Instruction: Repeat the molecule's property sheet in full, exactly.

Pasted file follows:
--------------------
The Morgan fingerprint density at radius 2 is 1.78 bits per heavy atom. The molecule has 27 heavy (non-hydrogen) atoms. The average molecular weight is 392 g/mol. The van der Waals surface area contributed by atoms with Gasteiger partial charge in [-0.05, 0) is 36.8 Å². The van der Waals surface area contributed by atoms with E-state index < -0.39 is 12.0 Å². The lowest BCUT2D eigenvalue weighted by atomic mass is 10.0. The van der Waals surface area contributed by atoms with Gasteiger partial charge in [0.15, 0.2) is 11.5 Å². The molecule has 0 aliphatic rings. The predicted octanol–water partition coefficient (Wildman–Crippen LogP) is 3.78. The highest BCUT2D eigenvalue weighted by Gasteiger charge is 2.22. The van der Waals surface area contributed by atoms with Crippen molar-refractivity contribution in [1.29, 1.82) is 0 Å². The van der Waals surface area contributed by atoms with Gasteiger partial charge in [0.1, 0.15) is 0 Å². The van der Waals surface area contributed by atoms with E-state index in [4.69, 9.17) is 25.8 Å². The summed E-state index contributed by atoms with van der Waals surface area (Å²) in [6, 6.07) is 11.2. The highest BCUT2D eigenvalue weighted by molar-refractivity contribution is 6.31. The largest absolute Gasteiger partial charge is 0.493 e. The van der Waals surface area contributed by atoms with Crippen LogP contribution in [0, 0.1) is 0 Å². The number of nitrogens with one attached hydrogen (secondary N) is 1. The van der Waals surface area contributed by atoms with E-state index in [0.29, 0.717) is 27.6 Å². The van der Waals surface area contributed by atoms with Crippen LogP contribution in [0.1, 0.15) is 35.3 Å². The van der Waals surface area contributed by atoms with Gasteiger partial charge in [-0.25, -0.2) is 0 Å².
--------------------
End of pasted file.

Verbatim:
The Morgan fingerprint density at radius 2 is 1.78 bits per heavy atom. The molecule has 27 heavy (non-hydrogen) atoms. The average molecular weight is 392 g/mol. The van der Waals surface area contributed by atoms with Gasteiger partial charge in [-0.05, 0) is 36.8 Å². The van der Waals surface area contributed by atoms with E-state index < -0.39 is 12.0 Å². The lowest BCUT2D eigenvalue weighted by atomic mass is 10.0. The van der Waals surface area contributed by atoms with Gasteiger partial charge in [0.15, 0.2) is 11.5 Å². The molecule has 0 aliphatic rings. The predicted octanol–water partition coefficient (Wildman–Crippen LogP) is 3.78. The highest BCUT2D eigenvalue weighted by Gasteiger charge is 2.22. The van der Waals surface area contributed by atoms with Crippen molar-refractivity contribution in [1.29, 1.82) is 0 Å². The van der Waals surface area contributed by atoms with Gasteiger partial charge in [0.1, 0.15) is 0 Å². The van der Waals surface area contributed by atoms with E-state index in [4.69, 9.17) is 25.8 Å². The summed E-state index contributed by atoms with van der Waals surface area (Å²) in [6, 6.07) is 11.2. The highest BCUT2D eigenvalue weighted by molar-refractivity contribution is 6.31. The largest absolute Gasteiger partial charge is 0.493 e. The van der Waals surface area contributed by atoms with Crippen LogP contribution in [0, 0.1) is 0 Å². The number of nitrogens with one attached hydrogen (secondary N) is 1. The van der Waals surface area contributed by atoms with E-state index in [0.29, 0.717) is 27.6 Å². The van der Waals surface area contributed by atoms with Crippen LogP contribution in [0.1, 0.15) is 35.3 Å². The van der Waals surface area contributed by atoms with Gasteiger partial charge in [-0.25, -0.2) is 0 Å².